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(WASHINGTON)– A new study shows access to international export markets for U.S. grains supported nearly $38 billion in business sales in the U.S. economy during 2016 beyond the value of the products themselves.

The analysis commissioned by the U.S. Grains Council (USGC) and the National Corn Growers Association (NCGA) found a total economic impact of U.S. grains exports of $55 billion that year, supporting 271,000 jobs directly or indirectly. These sales supported U.S. gross domestic product (GDP) by $19 billion over what would have occurred without such exports.

The analysis dives deep into the benefits to farmers, rural communities and the nation as a whole derived from overseas sales driven by strong trade policy and robust in-country market development for grains and grains products.

“Every sale counts for farmers, especially in this market, and this analysis shows just how much the grain sector is supported by regular and growing purchases from our overseas customers,” said Jim Stitzlein, the Council’s chairman. “These numbers out today take the analysis one step further to look at the whole economy, in our rural and farm communities but also in cities where people have jobs transporting, processing and shipping ag products.”

Informa Agribusiness Consulting conducted the study, which examined the economic contributions to each state and 52 congressional districts from exports of corn, barley, sorghum, ethanol, distiller’s dried grains with solubles (DDGS), corn gluten feed and meal as well as the corn equivalent of meat on the U.S. economy. The new study is an update to similar research done with 2014 and 2015 data, showing similar results.

Breaking down the numbers, these results showed every $1 of grain exports supported an additional $2.20 in business sales. Every job directly created by the export of grain and grain products supported an additional 3.9 jobs in the United States.

These indirect and induced business activities extend well beyond the agricultural industry, including the wholesale trade, real estate, oil and natural gas and service sectors.

“While corn growers can see first-hand the value our product provides to our local communities, this study demonstrates the positive economic impact we provide beyond our fields. Breaking the data down into individual states and Congressional districts will help us better inform legislators as we advocate for new market opportunities for U.S. corn,” said NCGA President Lynn Chrisp.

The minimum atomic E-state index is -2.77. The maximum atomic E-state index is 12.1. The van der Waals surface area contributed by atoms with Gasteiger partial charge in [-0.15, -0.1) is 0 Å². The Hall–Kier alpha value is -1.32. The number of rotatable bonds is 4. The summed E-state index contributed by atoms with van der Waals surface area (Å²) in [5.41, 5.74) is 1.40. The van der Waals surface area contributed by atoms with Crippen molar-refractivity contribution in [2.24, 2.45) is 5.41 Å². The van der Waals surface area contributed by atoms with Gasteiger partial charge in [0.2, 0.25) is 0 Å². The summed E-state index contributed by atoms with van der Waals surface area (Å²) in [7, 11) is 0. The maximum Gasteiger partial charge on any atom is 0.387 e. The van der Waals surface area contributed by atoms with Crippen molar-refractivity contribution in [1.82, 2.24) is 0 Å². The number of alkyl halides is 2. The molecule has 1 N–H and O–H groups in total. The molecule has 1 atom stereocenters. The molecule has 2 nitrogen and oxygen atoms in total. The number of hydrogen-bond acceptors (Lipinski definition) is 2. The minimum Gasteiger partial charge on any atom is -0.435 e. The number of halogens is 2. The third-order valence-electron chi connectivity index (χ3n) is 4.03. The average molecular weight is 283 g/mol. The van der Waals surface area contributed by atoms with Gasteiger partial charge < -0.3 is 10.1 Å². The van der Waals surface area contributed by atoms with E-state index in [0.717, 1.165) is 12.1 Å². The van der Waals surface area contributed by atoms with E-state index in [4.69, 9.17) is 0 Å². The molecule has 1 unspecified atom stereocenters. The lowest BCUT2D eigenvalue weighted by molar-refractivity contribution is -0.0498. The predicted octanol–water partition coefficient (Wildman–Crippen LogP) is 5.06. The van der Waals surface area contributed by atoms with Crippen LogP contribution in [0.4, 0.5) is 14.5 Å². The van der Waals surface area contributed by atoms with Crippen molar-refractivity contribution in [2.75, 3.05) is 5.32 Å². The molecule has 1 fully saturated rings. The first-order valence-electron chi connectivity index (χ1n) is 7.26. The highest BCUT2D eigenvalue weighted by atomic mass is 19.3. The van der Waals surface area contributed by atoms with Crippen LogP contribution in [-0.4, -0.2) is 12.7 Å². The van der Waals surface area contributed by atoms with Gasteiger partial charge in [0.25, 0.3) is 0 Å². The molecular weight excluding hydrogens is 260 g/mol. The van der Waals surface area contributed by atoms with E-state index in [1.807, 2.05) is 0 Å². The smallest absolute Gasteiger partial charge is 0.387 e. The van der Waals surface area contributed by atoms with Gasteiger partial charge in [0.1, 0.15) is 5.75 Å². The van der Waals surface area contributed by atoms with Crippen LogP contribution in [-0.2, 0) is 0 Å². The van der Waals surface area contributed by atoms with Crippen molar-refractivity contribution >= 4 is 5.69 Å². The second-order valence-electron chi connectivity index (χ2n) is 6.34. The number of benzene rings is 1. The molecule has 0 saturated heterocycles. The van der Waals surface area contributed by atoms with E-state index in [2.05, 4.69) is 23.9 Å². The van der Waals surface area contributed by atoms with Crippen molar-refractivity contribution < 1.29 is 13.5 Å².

View an interactive map of the study results and the full report.

The U.S. Grains Council’s (USGC’s) Board of Directors has named Council Director in Mexico Ryan LeGrand as its next president and chief executive officer, effective mid-June.

“We are very pleased to announce the selection of Ryan LeGrand as the Council’s new president and CEO,” said USGC Chairman Jim Stitzlein. “His steadfast and level-headed leadership comes at a critical time amid challenges around the world for U.S. trade and a rapidly growing program of Council activities in markets that show potential for new demand.”

The Council is a non-profit export market development organization that promotes the global use of U.S. corn, sorghum, barley and related products including ethanol and distiller’s dried grains with solubles (DDGS).

LeGrand joined the organization in Mexico in 2015 and has served as the director of the Council’s Mexico City office since 2016. In this capacity, he has overseen the expansion of the Council’s programming in that country to include ethanol promotion and worked to steady relations with the U.S. and Mexican feed and livestock industries during the negotiations of the U.S.-Mexico-Canada Agreement (USMCA).

“I am honored to have been selected for this role at the Council and look forward to expanding trade opportunities for the grain, ethanol and related products we promote around the world,” LeGrand said. “The American farmer works extremely hard each year to produce quality crops, and I look forward to working with our members and staff to continue our mission of opening, maintaining and defending foreign markets.”

During his tenure with the Council in Mexico, LeGrand has also led efforts for U.S. grains including increasing U.S. DDGS demand, cultivating both large and small craft brewers to purchase more U.S. barley and encouraging sorghum use by Mexican livestock producers.